Star anise is a staple in Chinese spice cabinets, in part because of its licorice-like flavor and in part because it helps promote healthy digestion. Teas made from it have traditionally been used to treat colicky babies. However, in 2003 the Food and Drug Administration (FDA) issued an advisory to warn consumers against drinking the tea—Chinese star anise was sometimes adulterated with Japanese star anise, a toxic species of the herb. It also provides the key ingredient for the anti-flu drug oseltamivir phosphate, marketed under the name Tamiflu by Roche. When reports of avian flu hit Asia in 2005,
Chinese officials reported a run on star anise, both by people who wanted its protective properties and by those who wanted it to flavor their food. Eating the spice offers no protection against flu, however, because the active ingredient, shikimic acid, is obtained only after a laborious extraction process.

For over two millennia herbal treatments have been a mainstay of Chinese medicine, whose techniques also include acupuncture and massage. Among the herbs used are yarrow, to treat the common cold, colic, indigestion and toothache; aloe, which has a laxative effect and is also used to treat wounds and burns; cardamom seeds for infections of the digestive tract as well as nausea and vomiting; and devil’s root, for chronic bronchitis. Traditional Chinese medicines are made of a blend of herbs, usually a principal ingredient and three others intended to reinforce the effects of the principal herb, mitigate its side effects or treat a coexisting disease pattern.

Finding a consistent dosage

Complementary and mainstream medicine “have a different type of approach” to healing, but “eventually, they’re going to meet,” said Cheng. “Chinese medicine has been used for years and is still used today.” He knows full well that “mainstream medicine has always been suspicious” of such methods of healing, even if their popularity has risen in Western countries. By 1997, according to the NCCAM, spending on complementary and alternative medicines totaled between $36 and $47 billion in the United States alone. By comparison, the major pharmaceutical companies registered $251.8 billion in sales in 2005, according to the most recent figures from IMS Health, a consulting firm that tracks the drug industry.

In 1999 Yale’s Office of Cooperative Research worked with Cheng to found PhytoCeutica, a company devoted to making cancer drugs out of herbs used in traditional Chinese medicine. That this project is connected with a leading research institution at all reflects a major shift in attitude, said James C. Whorton, Ph.D., professor of medical history and ethics at the University of Washington School of Medicine in Seattle and the author of Nature Cures: The History of Alternative Medicine in America. “It would not have happened 25 or 30 years ago,” he said. “A faculty member wouldn’t risk having his name associated with some group that was doing alternative medicine. It was career suicide.”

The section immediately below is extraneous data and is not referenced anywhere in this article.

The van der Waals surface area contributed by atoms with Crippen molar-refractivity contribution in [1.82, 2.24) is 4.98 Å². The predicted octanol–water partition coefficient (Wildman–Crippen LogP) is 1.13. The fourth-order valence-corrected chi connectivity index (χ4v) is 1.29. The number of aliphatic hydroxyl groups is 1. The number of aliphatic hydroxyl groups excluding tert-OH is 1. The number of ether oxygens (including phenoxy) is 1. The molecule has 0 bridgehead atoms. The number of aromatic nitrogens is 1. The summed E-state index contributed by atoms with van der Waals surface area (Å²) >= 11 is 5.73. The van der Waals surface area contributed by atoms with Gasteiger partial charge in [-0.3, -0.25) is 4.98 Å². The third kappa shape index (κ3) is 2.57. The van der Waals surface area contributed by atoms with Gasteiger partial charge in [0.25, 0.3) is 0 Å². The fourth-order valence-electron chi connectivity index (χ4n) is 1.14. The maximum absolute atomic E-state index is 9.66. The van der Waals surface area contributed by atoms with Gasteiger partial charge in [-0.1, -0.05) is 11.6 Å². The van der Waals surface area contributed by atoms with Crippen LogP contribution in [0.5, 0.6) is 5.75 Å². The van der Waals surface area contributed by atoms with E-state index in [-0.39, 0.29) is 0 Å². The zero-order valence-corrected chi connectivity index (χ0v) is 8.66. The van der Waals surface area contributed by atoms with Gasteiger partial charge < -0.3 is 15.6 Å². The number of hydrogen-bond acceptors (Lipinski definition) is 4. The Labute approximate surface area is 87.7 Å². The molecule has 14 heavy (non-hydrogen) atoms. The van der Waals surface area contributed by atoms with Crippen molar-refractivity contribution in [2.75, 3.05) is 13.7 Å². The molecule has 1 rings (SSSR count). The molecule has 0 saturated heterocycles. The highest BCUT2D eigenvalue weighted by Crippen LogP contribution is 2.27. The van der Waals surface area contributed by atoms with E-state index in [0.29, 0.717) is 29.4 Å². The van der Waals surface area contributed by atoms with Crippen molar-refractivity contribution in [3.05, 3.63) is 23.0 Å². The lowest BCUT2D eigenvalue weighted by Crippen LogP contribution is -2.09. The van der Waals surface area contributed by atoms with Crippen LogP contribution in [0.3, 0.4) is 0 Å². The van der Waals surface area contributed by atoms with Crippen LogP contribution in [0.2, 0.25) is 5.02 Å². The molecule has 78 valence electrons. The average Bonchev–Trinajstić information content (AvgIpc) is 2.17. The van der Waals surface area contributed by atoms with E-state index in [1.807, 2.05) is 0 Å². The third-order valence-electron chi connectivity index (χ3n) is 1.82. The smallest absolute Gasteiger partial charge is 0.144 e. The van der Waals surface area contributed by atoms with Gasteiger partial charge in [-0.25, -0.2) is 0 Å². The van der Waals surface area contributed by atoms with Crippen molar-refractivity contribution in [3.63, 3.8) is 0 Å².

Cheng also hopes to advance the acceptance of traditional medicines at the international level. In December 2004 he founded the Consortium for the Globalization of Chinese Medicine, which counts as members 61 institutions around the world, including seven from industry. Member institutions include the School of Medicine; the Department of Intramural Research Affairs at the National Health Research Institutes of the NIH; and academic and research institutes in Canada, China, Great Britain, Hong Kong, Singapore, Taiwan and the United States. The consortium’s goals are to develop platform technologies for producing Chinese medicines, to facilitate collaboration among institutions and to develop medicines based on Chinese herbal preparations as well as traditional medicines from other countries. “The spirit is to share the technology,” said Cheng, who chairs the consortium. “This is something no company or institution can do by itself.”

The key to success for producing Chinese herbal remedies, aside from showing that they work, is getting a consistent formula to deliver the drug. This concern for consistency is what separates PhytoCeutica from other purveyors of Chinese herbs. The alternative treatment landscape is littered with botanical products that looked like promising cancer therapies but ultimately failed or were deemed dangerous. When such products are taken in their herbal form or as unregulated supplements, however, the bath water comes with the baby. “With two different preparations, you come up with a different result,” Cheng said. “The chemical composition is going to be different.”

For example, PC-SPES, a widely touted herbal concoction for prostate cancer, was removed from the market after reports that it caused cardiovascular and other problems. “Different formulations were found to have different impurities,” said Edward Chu, M.D., deputy director of the Yale Cancer Center. If the impurities had been removed, it might have worked, he said.

For the past few years PhytoCeutica has been conducting early-stage clinical trials of a traditional Chinese medicine formula that goes by the designation PHY906 and acts as an adjuvant to chemotherapy for cancer. For competitive reasons, the company, which has a patent for PHY906 in the United States and other countries to treat cancer, won’t release many details about the herbs used in the compound. Cheng said it is a traditional Chinese medicine derived from four different plants whose therapeutic ingredients work better together than each does alone. Unlike other plant-based drugs with a single active molecule, however, PHY906 is multipronged. “Chinese medicine always claims to have multiple chemicals hitting multiple targets,” explained Cheng, referring to the traditional practice of blending several herbs to produce a single remedy. “There is a possibility this could be a shortcut to look for medicines which have a broad spectrum of usage, and also cover most patients.”